List Of Cytokines And Their Functions Pdf
File Name: list of cytokines and their functions .zip
In order to mount and coordinate an effective immune response, a mechanism by which lymphocytes, inflammatory cells and haematopoietic cells can communicate with each other is required. Cytokines perform this function. Cytokines are a large, diverse family of small proteins or glycoproteins usually smaller than 30 kDa.
- Cytokines and Their Side Effects
- Types of cytokines
- Cytokines and Interferons: Types and Functions
- Cytokines in the balance
Cytokines are peptides and cannot cross the lipid bilayer of cells to enter the cytoplasm. Cytokines have been shown to be involved in autocrine , paracrine and endocrine signaling as immunomodulating agents. Their definite distinction from hormones is still part of ongoing research.
Cytokines and Their Side Effects
Cytokines are peptides and cannot cross the lipid bilayer of cells to enter the cytoplasm. Cytokines have been shown to be involved in autocrine , paracrine and endocrine signaling as immunomodulating agents. Their definite distinction from hormones is still part of ongoing research. Cytokines include chemokines , interferons , interleukins , lymphokines , and tumour necrosis factors , but generally not hormones or growth factors despite some overlap in the terminology.
Cytokines are produced by a broad range of cells, including immune cells like macrophages , B lymphocytes , T lymphocytes and mast cells , as well as endothelial cells , fibroblasts , and various stromal cells ; a given cytokine may be produced by more than one type of cell. Some cytokines enhance or inhibit the action of other cytokines in complex ways. They are different from hormones, which are also important cell signaling molecules. Hormones circulate in higher concentrations, and tend to be made by specific kinds of cells.
Cytokines are important in health and disease, specifically in host immune responses to infection, inflammation , trauma, sepsis , cancer, and reproduction. Interferon-alpha, an interferon type I , was identified in as a protein that interfered with viral replication. In , Dudley Dumonde proposed the term "lymphokine" to describe proteins secreted from lymphocytes and later, proteins derived from macrophages and monocytes in culture were called "monokines".
This led to his proposal of the term cytokine. Classic hormones circulate in nanomolar 10 -9 M concentrations that usually vary by less than one order of magnitude.
In contrast, some cytokines such as IL-6 circulate in picomolar 10 M concentrations that can increase up to 1, times during trauma or infection. The widespread distribution of cellular sources for cytokines may be a feature that differentiates them from hormones.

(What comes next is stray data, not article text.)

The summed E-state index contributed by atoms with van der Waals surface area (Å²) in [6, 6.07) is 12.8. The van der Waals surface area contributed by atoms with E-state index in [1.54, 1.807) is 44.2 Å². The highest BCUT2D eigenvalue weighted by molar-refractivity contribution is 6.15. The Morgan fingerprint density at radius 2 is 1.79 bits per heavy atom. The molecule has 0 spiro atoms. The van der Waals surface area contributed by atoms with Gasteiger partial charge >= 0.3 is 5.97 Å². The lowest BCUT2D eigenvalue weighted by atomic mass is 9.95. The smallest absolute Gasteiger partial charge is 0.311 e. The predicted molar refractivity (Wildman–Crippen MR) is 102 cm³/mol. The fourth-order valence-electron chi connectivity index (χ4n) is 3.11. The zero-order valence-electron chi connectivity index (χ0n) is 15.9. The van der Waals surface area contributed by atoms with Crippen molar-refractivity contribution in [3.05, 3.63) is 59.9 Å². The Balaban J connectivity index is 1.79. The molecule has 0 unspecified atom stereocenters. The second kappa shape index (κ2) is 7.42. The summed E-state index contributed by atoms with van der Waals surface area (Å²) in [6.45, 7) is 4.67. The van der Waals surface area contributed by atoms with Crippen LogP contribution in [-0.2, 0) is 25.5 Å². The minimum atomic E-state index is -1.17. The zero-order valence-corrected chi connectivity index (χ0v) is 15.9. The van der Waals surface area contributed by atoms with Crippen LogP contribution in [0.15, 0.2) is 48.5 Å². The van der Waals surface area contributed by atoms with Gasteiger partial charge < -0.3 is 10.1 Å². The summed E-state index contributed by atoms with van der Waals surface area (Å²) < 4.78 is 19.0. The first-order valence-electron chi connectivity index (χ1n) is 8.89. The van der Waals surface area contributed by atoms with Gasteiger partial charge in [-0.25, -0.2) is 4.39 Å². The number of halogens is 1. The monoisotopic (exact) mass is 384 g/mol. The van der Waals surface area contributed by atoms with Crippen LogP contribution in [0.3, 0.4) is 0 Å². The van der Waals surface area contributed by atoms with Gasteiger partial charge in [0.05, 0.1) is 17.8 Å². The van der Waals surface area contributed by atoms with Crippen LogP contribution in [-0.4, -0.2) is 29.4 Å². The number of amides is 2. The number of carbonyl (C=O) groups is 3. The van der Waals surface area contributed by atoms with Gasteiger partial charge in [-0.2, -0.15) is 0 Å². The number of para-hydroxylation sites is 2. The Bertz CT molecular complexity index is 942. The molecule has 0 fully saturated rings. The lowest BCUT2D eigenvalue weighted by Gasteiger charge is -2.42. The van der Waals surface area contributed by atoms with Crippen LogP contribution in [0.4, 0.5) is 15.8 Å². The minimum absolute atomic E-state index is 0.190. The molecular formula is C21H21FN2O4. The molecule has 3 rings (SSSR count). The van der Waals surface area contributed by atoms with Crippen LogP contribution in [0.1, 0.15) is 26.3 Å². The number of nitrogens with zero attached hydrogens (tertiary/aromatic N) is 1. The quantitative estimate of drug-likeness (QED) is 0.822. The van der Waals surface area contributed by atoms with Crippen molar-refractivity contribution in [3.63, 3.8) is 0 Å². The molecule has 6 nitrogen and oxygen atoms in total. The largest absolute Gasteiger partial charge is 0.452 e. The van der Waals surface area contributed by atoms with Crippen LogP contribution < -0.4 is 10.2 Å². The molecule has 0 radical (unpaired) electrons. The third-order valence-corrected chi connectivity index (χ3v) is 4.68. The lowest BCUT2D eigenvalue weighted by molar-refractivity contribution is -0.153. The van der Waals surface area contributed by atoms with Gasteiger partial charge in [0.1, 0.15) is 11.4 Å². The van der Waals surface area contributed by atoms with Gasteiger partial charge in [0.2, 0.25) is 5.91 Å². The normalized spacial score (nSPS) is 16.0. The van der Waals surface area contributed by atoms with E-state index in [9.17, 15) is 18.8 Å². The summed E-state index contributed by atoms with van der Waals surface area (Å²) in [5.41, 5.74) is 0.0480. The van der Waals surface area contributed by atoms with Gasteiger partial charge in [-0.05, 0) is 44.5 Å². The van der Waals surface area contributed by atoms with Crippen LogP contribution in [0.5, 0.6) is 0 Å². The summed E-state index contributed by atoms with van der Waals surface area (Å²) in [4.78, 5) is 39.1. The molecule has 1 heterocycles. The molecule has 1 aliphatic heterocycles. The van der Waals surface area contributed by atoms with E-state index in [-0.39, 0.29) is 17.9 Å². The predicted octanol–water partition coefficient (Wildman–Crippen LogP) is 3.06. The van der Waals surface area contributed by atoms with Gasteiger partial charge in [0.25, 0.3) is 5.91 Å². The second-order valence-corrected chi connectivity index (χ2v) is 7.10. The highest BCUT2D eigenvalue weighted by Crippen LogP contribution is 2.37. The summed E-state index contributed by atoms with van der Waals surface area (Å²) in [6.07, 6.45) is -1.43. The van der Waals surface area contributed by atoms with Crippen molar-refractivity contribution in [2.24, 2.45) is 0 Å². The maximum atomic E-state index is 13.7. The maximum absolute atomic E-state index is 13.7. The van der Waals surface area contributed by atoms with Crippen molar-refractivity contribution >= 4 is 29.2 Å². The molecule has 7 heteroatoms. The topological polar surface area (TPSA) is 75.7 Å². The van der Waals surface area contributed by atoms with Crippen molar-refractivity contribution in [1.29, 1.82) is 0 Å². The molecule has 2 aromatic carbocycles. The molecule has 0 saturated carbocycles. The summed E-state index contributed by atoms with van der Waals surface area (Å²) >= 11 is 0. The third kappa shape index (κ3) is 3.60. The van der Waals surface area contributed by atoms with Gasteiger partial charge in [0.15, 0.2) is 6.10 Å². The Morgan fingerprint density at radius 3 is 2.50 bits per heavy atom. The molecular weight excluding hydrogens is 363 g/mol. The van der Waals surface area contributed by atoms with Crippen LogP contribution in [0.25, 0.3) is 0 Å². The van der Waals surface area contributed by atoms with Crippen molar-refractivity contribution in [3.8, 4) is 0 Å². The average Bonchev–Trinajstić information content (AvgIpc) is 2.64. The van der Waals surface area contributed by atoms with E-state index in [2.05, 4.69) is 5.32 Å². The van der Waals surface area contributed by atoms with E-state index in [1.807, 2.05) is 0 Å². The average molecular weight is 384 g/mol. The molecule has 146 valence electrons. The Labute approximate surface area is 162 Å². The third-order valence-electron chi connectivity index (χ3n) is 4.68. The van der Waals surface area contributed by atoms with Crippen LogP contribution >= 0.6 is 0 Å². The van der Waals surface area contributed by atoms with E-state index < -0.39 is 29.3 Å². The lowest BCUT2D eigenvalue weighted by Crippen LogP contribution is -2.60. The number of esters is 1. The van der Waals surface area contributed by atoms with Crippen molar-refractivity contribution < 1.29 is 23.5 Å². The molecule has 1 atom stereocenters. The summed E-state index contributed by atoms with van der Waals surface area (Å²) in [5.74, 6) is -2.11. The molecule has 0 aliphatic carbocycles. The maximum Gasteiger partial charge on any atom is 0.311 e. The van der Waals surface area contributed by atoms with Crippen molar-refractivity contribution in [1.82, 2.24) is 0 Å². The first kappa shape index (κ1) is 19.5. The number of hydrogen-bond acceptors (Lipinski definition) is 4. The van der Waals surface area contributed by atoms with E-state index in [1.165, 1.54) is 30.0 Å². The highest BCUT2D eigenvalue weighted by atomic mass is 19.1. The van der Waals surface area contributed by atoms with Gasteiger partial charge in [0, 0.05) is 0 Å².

A contributing factor to the difficulty of distinguishing cytokines from hormones is that some immunomodulating effects of cytokines are systemic rather than local. For instance, to accurately utilize hormone terminology, cytokines may be autocrine or paracrine in nature, and chemotaxis , chemokinesis and endocrine as a pyrogen. Essentially, cytokines are not limited to their immunomodulatory status as molecules.
Cytokines have been classed as lymphokines , interleukins , and chemokines , based on their presumed function, cell of secretion, or target of action. Because cytokines are characterised by considerable redundancy and pleiotropism , such distinctions, allowing for exceptions, are obsolete. Structural homogeneity has been able to partially distinguish between cytokines that do not demonstrate a considerable degree of redundancy so that they can be classified into four types:.
A key focus of interest has been that cytokines in one of these two sub-sets tend to inhibit the effects of those in the other. Dysregulation of this tendency is under intensive study for its possible role in the pathogenesis of autoimmune disorders. Several inflammatory cytokines are induced by oxidative stress. Cytokines also play a role in anti-inflammatory pathways and are a possible therapeutic treatment for pathological pain from inflammation or peripheral nerve injury.
In recent years, the cytokine receptors have come to demand the attention of more investigators than cytokines themselves, partly because of their remarkable characteristics and partly because a deficiency of cytokine receptors has now been directly linked to certain debilitating immunodeficiency states. In this regard, and also because the redundancy and pleomorphism of cytokines are, in fact, a consequence of their homologous receptors, many authorities think that a classification of cytokine receptors would be more clinically and experimentally useful.
A classification of cytokine receptors based on their three-dimensional structure has, therefore, been attempted. Such a classification, though seemingly cumbersome, provides several unique perspectives for attractive pharmacotherapeutic targets. Each cytokine has a matching cell-surface receptor. Subsequent cascades of intracellular signaling then alter cell functions. The effect of a particular cytokine on a given cell depends on the cytokine, its extracellular abundance, the presence and abundance of the complementary receptor on the cell surface, and downstream signals activated by receptor binding; these last two factors can vary by cell type.
Cytokines are characterized by considerable redundancy, in that many cytokines appear to share similar functions.